The most expensive congressional races of the last decade
Political campaigns are becoming more expensive, as more Americans contribute to candidates and outside groups blanket the airwaves and fund armies of canvassers. Since 2010, Republicans, Democrats and their outside supporters have spent more than $25 billion on federal elections alone.
Here are the 10 races — five Senate contests, five House elections — that cost the most money over the last decade:
Florida Senate, 2018: $214 million
Rick Scott (R) made millions during a career as a health care executive, and he spent a huge chunk of it to win Florida’s governor’s office twice. Then he wrote himself another $63 million check when he decided to challenge Sen. Bill Nelson (D).
Scott’s campaign spent a total of $85 million, more than double Nelson’s $33 million. Outside groups dropped an incredible $97 million of their own. For all of Scott’s spending advantage, he only narrowly ousted Nelson, by about 10,000 votes out of more than 8 million cast.
Texas Senate, 2018: $137 million
In a rapidly changing Texas, former Rep. Beto O’Rourke (D) caught lightening in a bottle — and he almost caught Sen. Ted Cruz (R).
O’Rourke’s loose style and infectious videos snapped in Whataburger parking lots attracted an incredible $79 million in donations, while Cruz raised and spent a not-unimpressive $45 million of his own. Outside groups added an extra $13 million, with more than half of that money funding attack ads against O’Rourke.
Cruz eked out a narrow win, taking 50.9 percent of the vote, but O’Rourke may have demonstrated just how close Texas is to becoming a competitive state. O’Rourke won more than 4 million votes, more than Hillary Clinton or Barack Obama won in their presidential races.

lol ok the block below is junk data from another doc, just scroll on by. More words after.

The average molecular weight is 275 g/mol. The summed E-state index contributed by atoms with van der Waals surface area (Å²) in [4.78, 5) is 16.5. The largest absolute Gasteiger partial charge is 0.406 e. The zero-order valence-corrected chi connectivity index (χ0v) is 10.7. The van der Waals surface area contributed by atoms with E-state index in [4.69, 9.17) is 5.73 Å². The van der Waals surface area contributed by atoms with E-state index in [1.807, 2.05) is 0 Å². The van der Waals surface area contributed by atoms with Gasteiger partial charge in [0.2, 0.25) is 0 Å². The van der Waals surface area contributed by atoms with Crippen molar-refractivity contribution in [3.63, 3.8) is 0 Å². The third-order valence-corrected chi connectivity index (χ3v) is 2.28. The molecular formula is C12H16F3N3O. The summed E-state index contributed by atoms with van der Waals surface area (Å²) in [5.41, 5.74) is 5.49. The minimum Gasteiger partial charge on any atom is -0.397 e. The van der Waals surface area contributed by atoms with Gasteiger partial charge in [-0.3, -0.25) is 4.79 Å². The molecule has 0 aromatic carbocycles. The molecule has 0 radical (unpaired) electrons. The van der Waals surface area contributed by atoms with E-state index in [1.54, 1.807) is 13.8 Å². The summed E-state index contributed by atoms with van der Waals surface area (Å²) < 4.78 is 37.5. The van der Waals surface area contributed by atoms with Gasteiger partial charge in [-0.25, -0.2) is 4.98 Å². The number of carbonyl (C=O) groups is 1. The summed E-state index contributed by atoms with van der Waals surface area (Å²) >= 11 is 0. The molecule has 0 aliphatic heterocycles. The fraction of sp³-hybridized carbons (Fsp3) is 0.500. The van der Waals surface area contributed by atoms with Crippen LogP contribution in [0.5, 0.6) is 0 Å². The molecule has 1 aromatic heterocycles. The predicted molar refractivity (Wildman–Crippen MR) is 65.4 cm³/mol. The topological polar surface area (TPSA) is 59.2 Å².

Missouri Senate, 2018: $128 million
Sen. Claire McCaskill (D) played her politics well in 2012, when her campaign virtually picked its own deeply flawed opponent. No such luck in 2018, when she faced Attorney General Josh Hawley (R). McCaskill raised a whopping $39 million, while Hawley pulled in $11 million of his own.
Outside groups spent millions more than both candidates combined: The Senate Leadership Fund, which backs Republicans, and the Senate Majority PAC, which backs Democrats, dropped about $20 million each on the race. Republicans spent about $8 million more beating up on McCaskill than Democrats did on Hawley; Hawley unseated McCaskill by a 6-point margin.
Florida Senate, 2010: $79 million
When a state legislator takes on a sitting governor of his own party, it rarely works out well. But when that legislator is Florida House Speaker Marco Rubio (R) and that governor is Charlie Crist, things get a little hectic. Challenging Crist from his right, Rubio caught the Tea Party wave and looked like he was cruising to a stunning primary upset.
But then Crist left the GOP to run as an independent, virtually boxing out the Democratic nominee, then-Rep. Kendrick Meek. Rubio raised and spent about $21 million, Crist chipped in $13 million of his own, and Meek dropped $9 million on the race. Outside groups filled in the rest as Rubio took 49 percent of the vote, 20 points ahead of Crist.
Massachusetts Senate, 2012: $77 million
From the moment Sen. Scott Brown (R) won a special election to fill the late Ted Kennedy’s seat in deep blue Massachusetts, he was a marked man. And Elizabeth Warren was the one marking him. Warren, in her first run for public office, raised $42 million, while Brown shelled out $35 million defending himself.